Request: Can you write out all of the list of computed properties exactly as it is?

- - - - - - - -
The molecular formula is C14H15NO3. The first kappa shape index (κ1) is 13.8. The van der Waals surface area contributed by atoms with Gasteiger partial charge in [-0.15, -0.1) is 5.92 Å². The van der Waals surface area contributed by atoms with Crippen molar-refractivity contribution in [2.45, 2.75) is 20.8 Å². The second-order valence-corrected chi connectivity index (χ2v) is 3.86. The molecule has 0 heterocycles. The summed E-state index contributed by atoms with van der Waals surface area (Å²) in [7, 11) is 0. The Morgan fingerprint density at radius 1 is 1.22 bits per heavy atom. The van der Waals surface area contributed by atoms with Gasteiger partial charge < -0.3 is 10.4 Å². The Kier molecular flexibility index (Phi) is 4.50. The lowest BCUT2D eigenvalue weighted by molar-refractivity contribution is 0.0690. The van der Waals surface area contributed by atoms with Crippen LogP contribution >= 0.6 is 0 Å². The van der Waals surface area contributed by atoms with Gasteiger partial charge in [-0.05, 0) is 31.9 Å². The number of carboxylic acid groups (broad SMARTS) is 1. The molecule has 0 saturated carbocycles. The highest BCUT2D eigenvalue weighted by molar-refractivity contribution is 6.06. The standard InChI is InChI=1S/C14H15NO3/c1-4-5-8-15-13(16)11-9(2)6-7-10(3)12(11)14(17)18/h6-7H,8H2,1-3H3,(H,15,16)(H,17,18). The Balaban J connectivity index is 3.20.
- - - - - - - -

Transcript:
The molecular formula is C14H15NO3. The first kappa shape index (κ1) is 13.8. The van der Waals surface area contributed by atoms with Gasteiger partial charge in [-0.15, -0.1) is 5.92 Å². The van der Waals surface area contributed by atoms with Crippen molar-refractivity contribution in [2.45, 2.75) is 20.8 Å². The second-order valence-corrected chi connectivity index (χ2v) is 3.86. The molecule has 0 heterocycles. The summed E-state index contributed by atoms with van der Waals surface area (Å²) in [7, 11) is 0. The Morgan fingerprint density at radius 1 is 1.22 bits per heavy atom. The van der Waals surface area contributed by atoms with Gasteiger partial charge < -0.3 is 10.4 Å². The Kier molecular flexibility index (Phi) is 4.50. The lowest BCUT2D eigenvalue weighted by molar-refractivity contribution is 0.0690. The van der Waals surface area contributed by atoms with Crippen LogP contribution >= 0.6 is 0 Å². The van der Waals surface area contributed by atoms with Gasteiger partial charge in [-0.05, 0) is 31.9 Å². The number of carboxylic acid groups (broad SMARTS) is 1. The molecule has 0 saturated carbocycles. The highest BCUT2D eigenvalue weighted by molar-refractivity contribution is 6.06. The standard InChI is InChI=1S/C14H15NO3/c1-4-5-8-15-13(16)11-9(2)6-7-10(3)12(11)14(17)18/h6-7H,8H2,1-3H3,(H,15,16)(H,17,18). The Balaban J connectivity index is 3.20.